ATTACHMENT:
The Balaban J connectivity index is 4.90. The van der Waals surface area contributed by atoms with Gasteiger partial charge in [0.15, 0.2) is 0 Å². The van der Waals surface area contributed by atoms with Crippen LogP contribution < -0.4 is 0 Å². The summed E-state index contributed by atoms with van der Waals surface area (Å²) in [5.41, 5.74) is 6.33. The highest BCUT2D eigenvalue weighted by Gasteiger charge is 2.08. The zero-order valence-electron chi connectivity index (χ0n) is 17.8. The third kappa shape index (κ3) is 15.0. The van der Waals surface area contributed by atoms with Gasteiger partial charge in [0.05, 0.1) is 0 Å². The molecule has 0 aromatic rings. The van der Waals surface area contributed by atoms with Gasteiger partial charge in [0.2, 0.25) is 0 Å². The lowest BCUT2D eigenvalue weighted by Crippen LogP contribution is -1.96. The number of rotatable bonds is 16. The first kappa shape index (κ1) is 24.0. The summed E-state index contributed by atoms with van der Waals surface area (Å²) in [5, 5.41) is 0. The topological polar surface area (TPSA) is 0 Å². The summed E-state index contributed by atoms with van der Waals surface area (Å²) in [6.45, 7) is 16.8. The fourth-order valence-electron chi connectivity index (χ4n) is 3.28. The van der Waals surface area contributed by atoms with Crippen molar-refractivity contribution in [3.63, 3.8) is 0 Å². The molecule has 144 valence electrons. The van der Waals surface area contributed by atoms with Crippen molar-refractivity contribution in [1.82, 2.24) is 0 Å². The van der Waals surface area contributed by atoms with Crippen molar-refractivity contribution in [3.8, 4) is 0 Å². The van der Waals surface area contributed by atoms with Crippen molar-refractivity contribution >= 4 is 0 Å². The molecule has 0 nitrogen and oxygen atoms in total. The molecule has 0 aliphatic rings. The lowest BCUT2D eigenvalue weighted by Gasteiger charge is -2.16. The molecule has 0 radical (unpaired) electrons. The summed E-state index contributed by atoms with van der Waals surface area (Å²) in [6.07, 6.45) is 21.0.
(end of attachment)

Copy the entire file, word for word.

The Balaban J connectivity index is 4.90. The van der Waals surface area contributed by atoms with Gasteiger partial charge in [0.15, 0.2) is 0 Å². The van der Waals surface area contributed by atoms with Crippen LogP contribution < -0.4 is 0 Å². The summed E-state index contributed by atoms with van der Waals surface area (Å²) in [5.41, 5.74) is 6.33. The highest BCUT2D eigenvalue weighted by Gasteiger charge is 2.08. The zero-order valence-electron chi connectivity index (χ0n) is 17.8. The third kappa shape index (κ3) is 15.0. The van der Waals surface area contributed by atoms with Gasteiger partial charge in [0.05, 0.1) is 0 Å². The molecule has 0 aromatic rings. The van der Waals surface area contributed by atoms with Gasteiger partial charge in [0.2, 0.25) is 0 Å². The lowest BCUT2D eigenvalue weighted by Crippen LogP contribution is -1.96. The number of rotatable bonds is 16. The first kappa shape index (κ1) is 24.0. The summed E-state index contributed by atoms with van der Waals surface area (Å²) in [5, 5.41) is 0. The topological polar surface area (TPSA) is 0 Å². The summed E-state index contributed by atoms with van der Waals surface area (Å²) in [6.45, 7) is 16.8. The fourth-order valence-electron chi connectivity index (χ4n) is 3.28. The van der Waals surface area contributed by atoms with Crippen molar-refractivity contribution in [3.63, 3.8) is 0 Å². The molecule has 144 valence electrons. The van der Waals surface area contributed by atoms with Crippen molar-refractivity contribution in [1.82, 2.24) is 0 Å². The van der Waals surface area contributed by atoms with Crippen molar-refractivity contribution in [3.8, 4) is 0 Å². The van der Waals surface area contributed by atoms with Crippen molar-refractivity contribution >= 4 is 0 Å². The molecule has 0 nitrogen and oxygen atoms in total. The molecule has 0 aliphatic rings. The lowest BCUT2D eigenvalue weighted by Gasteiger charge is -2.16. The molecule has 0 radical (unpaired) electrons. The summed E-state index contributed by atoms with van der Waals surface area (Å²) in [6.07, 6.45) is 21.0.